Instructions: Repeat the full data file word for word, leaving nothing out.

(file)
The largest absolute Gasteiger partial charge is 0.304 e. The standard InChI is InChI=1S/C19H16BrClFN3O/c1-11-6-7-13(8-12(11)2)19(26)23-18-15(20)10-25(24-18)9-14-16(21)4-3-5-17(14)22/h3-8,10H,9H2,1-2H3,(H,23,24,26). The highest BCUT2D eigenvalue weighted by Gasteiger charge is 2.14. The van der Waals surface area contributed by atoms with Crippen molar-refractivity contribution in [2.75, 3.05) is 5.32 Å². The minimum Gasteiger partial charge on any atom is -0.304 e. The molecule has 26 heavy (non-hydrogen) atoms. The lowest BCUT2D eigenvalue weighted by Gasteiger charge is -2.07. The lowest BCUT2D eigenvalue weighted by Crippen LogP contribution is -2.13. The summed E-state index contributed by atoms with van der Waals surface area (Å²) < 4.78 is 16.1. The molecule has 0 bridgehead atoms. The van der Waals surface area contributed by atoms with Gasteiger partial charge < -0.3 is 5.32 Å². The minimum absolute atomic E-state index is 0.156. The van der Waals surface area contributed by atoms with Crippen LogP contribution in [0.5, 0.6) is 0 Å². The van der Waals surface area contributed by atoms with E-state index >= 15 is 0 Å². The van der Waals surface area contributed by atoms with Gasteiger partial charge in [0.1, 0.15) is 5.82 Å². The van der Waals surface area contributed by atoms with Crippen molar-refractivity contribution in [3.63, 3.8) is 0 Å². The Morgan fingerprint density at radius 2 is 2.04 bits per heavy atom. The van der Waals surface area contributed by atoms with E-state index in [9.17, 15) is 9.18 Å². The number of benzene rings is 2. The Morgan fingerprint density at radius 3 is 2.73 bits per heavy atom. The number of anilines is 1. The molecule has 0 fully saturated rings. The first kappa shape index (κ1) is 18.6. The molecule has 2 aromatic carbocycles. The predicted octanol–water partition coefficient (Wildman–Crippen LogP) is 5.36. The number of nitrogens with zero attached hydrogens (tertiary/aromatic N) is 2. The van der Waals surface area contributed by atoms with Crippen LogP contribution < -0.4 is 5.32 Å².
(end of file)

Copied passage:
The largest absolute Gasteiger partial charge is 0.304 e. The standard InChI is InChI=1S/C19H16BrClFN3O/c1-11-6-7-13(8-12(11)2)19(26)23-18-15(20)10-25(24-18)9-14-16(21)4-3-5-17(14)22/h3-8,10H,9H2,1-2H3,(H,23,24,26). The highest BCUT2D eigenvalue weighted by Gasteiger charge is 2.14. The van der Waals surface area contributed by atoms with Crippen molar-refractivity contribution in [2.75, 3.05) is 5.32 Å². The minimum Gasteiger partial charge on any atom is -0.304 e. The molecule has 26 heavy (non-hydrogen) atoms. The lowest BCUT2D eigenvalue weighted by Gasteiger charge is -2.07. The lowest BCUT2D eigenvalue weighted by Crippen LogP contribution is -2.13. The summed E-state index contributed by atoms with van der Waals surface area (Å²) < 4.78 is 16.1. The molecule has 0 bridgehead atoms. The van der Waals surface area contributed by atoms with Gasteiger partial charge < -0.3 is 5.32 Å². The minimum absolute atomic E-state index is 0.156. The van der Waals surface area contributed by atoms with Crippen LogP contribution in [0.5, 0.6) is 0 Å². The van der Waals surface area contributed by atoms with E-state index >= 15 is 0 Å². The van der Waals surface area contributed by atoms with Gasteiger partial charge in [0.1, 0.15) is 5.82 Å². The van der Waals surface area contributed by atoms with Crippen molar-refractivity contribution in [3.63, 3.8) is 0 Å². The Morgan fingerprint density at radius 2 is 2.04 bits per heavy atom. The van der Waals surface area contributed by atoms with E-state index in [9.17, 15) is 9.18 Å². The number of benzene rings is 2. The Morgan fingerprint density at radius 3 is 2.73 bits per heavy atom. The number of anilines is 1. The molecule has 0 fully saturated rings. The first kappa shape index (κ1) is 18.6. The molecule has 2 aromatic carbocycles. The predicted octanol–water partition coefficient (Wildman–Crippen LogP) is 5.36. The number of nitrogens with zero attached hydrogens (tertiary/aromatic N) is 2. The van der Waals surface area contributed by atoms with Crippen LogP contribution < -0.4 is 5.32 Å².